A healthy body constantly keeps producing cells through the process of dividing and growing. But when the body starts to rapidly produce more cells these cells start to occupy the space left by the previous cells. When these cells settle at a fast pace they start to accumulate rapidly and this leads to the formation of tumours.
Chemotherapy is one way to stop these cells from growing rapidly - using anti-cancer (cytotoxic) medicines.
The objective of administering chemotherapy is to stop the growth of new blood vessels. This stops these new blood vessels from supplying blood to the tumor which will eventually lead to healing the tumor. However studies have shown that chemotherapy medications may also affect some of your body's healthy cells, This leads to certain complications.
The majority of negative effects subside once treatment is completed. If you or a loved one have chemotherapy prescribed as part of your treatment, read on to know about chemotherapy, the procedure, testing, side effects, preparation and aftercare, so that you are informed and well- prepared for your treatment.
Chemotherapy sessions will depend on the type and stage of cancer detected. There are different kinds of chemotherapy treatments available. The number of sessions also may vary from patient to patient. For some - a few sessions of chemotherapy are enough for them to become cancer free, while for others it may take longer to recover.
During a chemotherapy session, the medication is either given through an IV line or in the form of pills or capsules. In some cases, creams may be used to treat skin cancer. Usually most people would receive the treatment at a clinic or treatment centre, but sometimes a person can also take these medications at home. In such cases it is very essential that the medications are taken at the exact time as prescribed. If that doesn’t happen by any chance, you should consult the doctor immediately.
Chemotherapy is normally administered in a series of sessions, with rest breaks in between. Your body will be able to recover from any side effects during the rest period. This rest period also allows the healthy cell count in your blood to return to normal. A cycle of your treatment consists of chemo and a period of relaxation. Your oncologist will tell you how many cycles you'll need to manage the cancer. You'll have a good idea of what is happening to your body after your first cycle, how you can cope and how much you'll be able to do during your therapy.
Learning about chemotherapy treatment and its impact will help you be more prepared and enable you to stay in control.
Check out the following steps to know more:
Before starting chemotherapy, your oncologist or nurse will discuss any tests, scans, or check-ups you may require. Some of them are as follows:
Before you start chemotherapy, you may require tests to evaluate the overall functioning of certain organs, such as the lungs, heart, or kidneys. Different types of x-rays or scans may be recommended. An electrocardiogram (ECG or EKG), for example, can be recommended if you are taking medications that may affect your heart.
Before every cycle of chemotherapy, you will be asked to give a blood sample. Your blood can be screened 1 to 2 days before chemotherapy to save time.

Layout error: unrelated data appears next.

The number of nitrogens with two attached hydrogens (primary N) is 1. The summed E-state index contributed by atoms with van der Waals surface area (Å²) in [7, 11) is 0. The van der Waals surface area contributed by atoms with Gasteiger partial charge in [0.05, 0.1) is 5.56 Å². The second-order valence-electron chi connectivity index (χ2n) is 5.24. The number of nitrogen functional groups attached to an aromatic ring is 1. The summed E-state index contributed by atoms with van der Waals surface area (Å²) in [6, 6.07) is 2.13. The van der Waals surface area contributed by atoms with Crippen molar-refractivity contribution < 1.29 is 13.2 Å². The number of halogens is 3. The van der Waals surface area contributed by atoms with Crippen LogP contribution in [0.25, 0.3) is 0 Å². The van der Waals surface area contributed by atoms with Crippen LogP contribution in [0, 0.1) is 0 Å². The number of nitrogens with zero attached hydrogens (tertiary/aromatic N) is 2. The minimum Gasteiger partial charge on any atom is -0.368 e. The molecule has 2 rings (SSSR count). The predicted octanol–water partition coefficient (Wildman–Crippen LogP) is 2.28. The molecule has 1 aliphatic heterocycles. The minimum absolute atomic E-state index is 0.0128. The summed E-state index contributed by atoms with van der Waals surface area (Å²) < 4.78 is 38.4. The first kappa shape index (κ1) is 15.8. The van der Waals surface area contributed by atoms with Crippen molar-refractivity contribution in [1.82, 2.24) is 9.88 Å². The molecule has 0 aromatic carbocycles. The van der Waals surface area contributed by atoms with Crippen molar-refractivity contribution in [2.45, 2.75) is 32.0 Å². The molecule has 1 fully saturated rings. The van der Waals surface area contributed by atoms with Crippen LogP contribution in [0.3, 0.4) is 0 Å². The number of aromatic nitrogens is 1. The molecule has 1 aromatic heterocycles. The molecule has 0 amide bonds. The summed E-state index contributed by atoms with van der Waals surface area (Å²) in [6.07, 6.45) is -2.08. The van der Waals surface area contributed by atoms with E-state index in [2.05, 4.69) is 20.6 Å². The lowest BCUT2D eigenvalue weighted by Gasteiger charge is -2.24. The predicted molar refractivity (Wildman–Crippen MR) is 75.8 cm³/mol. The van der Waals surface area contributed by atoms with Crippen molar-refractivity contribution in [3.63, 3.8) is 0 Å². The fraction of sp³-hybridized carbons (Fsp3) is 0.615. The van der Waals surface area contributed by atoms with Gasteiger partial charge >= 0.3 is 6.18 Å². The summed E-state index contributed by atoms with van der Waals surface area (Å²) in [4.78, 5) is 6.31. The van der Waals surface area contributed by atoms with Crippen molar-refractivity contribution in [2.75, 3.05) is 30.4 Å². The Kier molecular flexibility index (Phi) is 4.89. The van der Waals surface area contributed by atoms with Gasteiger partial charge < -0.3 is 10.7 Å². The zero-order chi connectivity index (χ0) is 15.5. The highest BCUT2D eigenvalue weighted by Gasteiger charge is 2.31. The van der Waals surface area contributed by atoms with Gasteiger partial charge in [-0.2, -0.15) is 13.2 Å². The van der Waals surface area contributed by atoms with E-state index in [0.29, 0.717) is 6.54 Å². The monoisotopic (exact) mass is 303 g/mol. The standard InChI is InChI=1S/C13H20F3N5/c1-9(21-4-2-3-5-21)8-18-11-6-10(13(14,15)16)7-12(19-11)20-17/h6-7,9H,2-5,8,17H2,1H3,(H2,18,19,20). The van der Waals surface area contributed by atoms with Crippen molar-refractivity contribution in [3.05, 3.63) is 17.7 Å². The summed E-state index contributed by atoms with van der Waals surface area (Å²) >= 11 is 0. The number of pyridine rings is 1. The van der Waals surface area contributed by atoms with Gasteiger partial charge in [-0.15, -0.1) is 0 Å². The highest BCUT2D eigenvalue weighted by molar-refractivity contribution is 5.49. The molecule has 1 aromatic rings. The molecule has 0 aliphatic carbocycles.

Before beginning therapy, women may need to take a pregnancy test.
Chemotherapy can be administered to a person in various forms, depending on their type of cancer and the treatment planned according to their oncologist, who will go through everything with you.
Depending on the type of chemotherapy prescribed, you may need to take your treatment as an inpatient or as an outpatient.
Chemotherapy may be administered in various methods :
- Infusion or IV line directly into the bloodstream, known as intravenous chemotherapy
- Oral chemotherapy in the form of pills or capsules.
- Injection into a muscle, also known as intramuscular chemotherapy
- Injection into the skin or subcutaneous chemotherapy
- Directly into a bodily cavity or intracavitary, such as the bladder
- Directly to the skin as a cream for some skin cancer cases
Sometimes Chemotherapy can also involve other procedures such as :
Chemotherapy treatment may result in side-effects. Some are more prevalent than others. It’s also possible for a patient not to feel any side effects. Chemotherapy is meant to stop cells from multiplying rapidly, but during this treatment while the cancer cells are being diminished, the other healthy cells in your body may also be affected.
Some of the common side effects that occur during chemotherapy are as follows :
While these are the most common side effects there may be other side effects such as easily bruising and bleeding, diarrhea, dry mouth, mouth soreness, loss of appetite, etc.
Chemotherapy may have long-term consequences for certain people. These side effects can continue for six months or even develop years after chemotherapy.
The success of your treatment will be monitored by your doctor and cancer care team regularly. Screening tests and blood tests are often done routinely. It’s best to have a clear communication with your oncologist during and after your treatment. Any adverse effects or post treatment-related challenges should be reported to your doctor for appropriate action.
Chemotherapy can take a lot from a person physically and mentally. Despite this, it’s worth noting that in most cases the positive outcome of curing cancer outweighs the negative impact of chemotherapy.
It is best to go to your oncologist who will guide and recommend the best option for you.